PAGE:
This invention is a sleeve for a single leg of a ladder. The sleeve slides onto and over the single leg of the ladder. When the ladder rests against an object, such as a wall, the sleeve helps reduce scratching and scraping of the object. This sleeve also includes improvements and features that reduce slippage along the object, such as slip-resistant materials and coverings. The sleeve of this invention also includes features and improvements that help secure and stabilize the ladder. The features and improvements of this invention, then, allow a user to ascend the ladder in a safer and securer manner, and these features and improvements reduce damage to walls and other objects. This invention, then, allows a user to work safer and faster with less touch-up.

FIG. 1 is a schematic illustrating one of the operating environments for this invention. FIG. 1 shows a conventional ladder 10 in an upright position and propped against an object 12. The ladder 10 has a left side leg 14 and a right side leg 16. A plurality of horizontal rungs 18 extend between, and are secured to, the side legs 14 and 16. The ladder 10 is constructed of steel, aluminum, fiberglass, wood, and/or other material. The ladder 10, for simplicity, is shown as having a fixed length. The ladder 10, however, could also be an extension ladder that can vary in length or a ladder than can fold. FIG. 1 shows the object 12 as a railing 20, although those of ordinary skill in the art understand the object 12 may be a wall, cable, eave of a roof, and/or other objects too numerous to mention. Because the ladder 10 is conventional and well-known to those of ordinary skill in the art, this patent will not further describe the componentry and the operation of the ladder 10.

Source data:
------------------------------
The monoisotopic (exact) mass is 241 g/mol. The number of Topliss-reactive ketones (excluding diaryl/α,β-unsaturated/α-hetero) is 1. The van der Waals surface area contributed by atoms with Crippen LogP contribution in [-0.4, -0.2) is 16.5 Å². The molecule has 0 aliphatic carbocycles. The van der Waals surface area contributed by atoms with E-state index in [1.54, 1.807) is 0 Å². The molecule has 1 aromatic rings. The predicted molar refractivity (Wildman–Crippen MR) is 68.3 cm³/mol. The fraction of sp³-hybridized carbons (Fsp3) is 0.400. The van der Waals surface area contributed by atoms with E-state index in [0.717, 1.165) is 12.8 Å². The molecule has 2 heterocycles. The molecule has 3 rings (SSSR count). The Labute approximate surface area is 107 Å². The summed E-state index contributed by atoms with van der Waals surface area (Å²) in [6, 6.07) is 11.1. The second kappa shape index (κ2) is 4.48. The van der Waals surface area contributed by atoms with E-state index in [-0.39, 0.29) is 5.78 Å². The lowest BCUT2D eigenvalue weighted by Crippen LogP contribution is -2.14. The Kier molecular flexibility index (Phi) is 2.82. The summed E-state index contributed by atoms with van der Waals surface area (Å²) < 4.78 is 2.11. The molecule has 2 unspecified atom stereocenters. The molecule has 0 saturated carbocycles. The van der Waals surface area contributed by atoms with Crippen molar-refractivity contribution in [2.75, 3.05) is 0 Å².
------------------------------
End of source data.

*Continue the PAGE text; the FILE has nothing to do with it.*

The ladder 10 also includes a pair of sleeves 22. As the ladder 10 is propped against, and/or moved along, the object 12, the ladder 10 can scratch, scrape, and, in general, mar the object 12. As this patent will explain, each sleeve 22 is slid over each an end 24, 26 of each respective side leg 14, 16. That is, one sleeve 22 is slid over the end 24 of the leg 14, while another sleeve 22 is slid over the end 26 of the other leg 16. Each sleeve 22 is positioned along each respective side leg 14, 16 to protect the object 12 from marring. As the ladder 10 is propped against, and moved along, the object 12, the sleeves 22 act as protective slip covers to help reduce marring of the object 12 by the side legs 14 and 16.